Eye For Film >> Movies >> Instructions For Survival (2021) Film Review
Instructions For Survival
Reviewed by: Jennie Kermode
There's a tendency by many people outside the LGBTQ+ community to assume that once basic rights have been granted to its members in a country then that's it: they are recognised, respected by the organs of the state, and safe. Even in places like the UK and US, that's naïve. In Georgia it's very far from reality. Although it's no longer illegal to be gay in this East European country, and trans people are theoretically protected from discrimination, to live openly is to be at constant risk, and there are all sorts of barriers which make it difficult just to get by.
Nobody would look twice at Alexander if they met him in the street. He blends in perfectly, and all he wants is to be able to get on with life like any other man, but his situation is complicated because he's trans. This makes it hard for him to find employment, access reliable medical care or marry the woman he loves. Not having met the state's surgical requirements (which not every trans man wants and which, like any lengthy procedure requiring anaesthetic, entails risk), he is unable to change his ID, which means he constantly has to deal with clashing identification in a country where ID cards are needed for all sorts of mundane things. He is trapped, unable to move on with his life, and he and his girlfriend Mari dream of moving to another country where they will be free to be themselves.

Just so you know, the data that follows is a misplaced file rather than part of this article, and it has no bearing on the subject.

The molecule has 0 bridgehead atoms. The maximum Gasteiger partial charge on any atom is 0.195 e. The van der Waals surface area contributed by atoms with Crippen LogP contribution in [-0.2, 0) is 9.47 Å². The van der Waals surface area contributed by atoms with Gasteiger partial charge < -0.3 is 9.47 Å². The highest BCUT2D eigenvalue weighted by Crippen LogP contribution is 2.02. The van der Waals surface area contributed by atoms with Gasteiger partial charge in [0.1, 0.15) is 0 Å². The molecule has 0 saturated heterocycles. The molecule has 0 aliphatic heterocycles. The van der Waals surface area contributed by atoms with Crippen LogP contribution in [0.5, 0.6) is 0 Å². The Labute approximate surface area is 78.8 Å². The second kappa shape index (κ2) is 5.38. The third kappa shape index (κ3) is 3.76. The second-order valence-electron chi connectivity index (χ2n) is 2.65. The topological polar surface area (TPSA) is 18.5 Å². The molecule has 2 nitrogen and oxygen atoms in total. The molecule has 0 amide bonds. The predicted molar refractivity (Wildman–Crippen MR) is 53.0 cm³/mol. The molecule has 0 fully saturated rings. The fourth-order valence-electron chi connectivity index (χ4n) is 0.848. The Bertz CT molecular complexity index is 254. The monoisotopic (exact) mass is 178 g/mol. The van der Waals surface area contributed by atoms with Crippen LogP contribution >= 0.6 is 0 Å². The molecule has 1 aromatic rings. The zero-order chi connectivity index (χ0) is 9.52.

The rather conventional structure of Yana Ugrekhelidze's film, which follows the couple over several years, serves to highlight the ordinariness of its subjects and the Kafkaesque nature of the invisible prison woven around them. It reflects on the dangers faced by trans people both locally and internationally but never sensationalises the issue. Over time, we get to know the couple and those around them, including Alexander's mother who, in her dee love and drive to protect her son, embodies all the traditional values of Georgian motherhood. The support she has shown him since childhood is his rock and a reminder to all parents of just how much difference love makes even if one can't solve all of one's child's problems.
As this likeable family try to make their way, the film touches on other social issues and highlights the difference between how the state represents its family values and how all sorts of people actually live. A hit at this year's Berlinale and also screening at Inside Out in Toronto, it's a salutary lesson in why the struggle for equality matters in day to day life. Alexander may eventually get his happy ending but there are many more people out there like him for whom the dream of a safe, ordinary life fees much further away.Reviewed on: 04 Jun 2021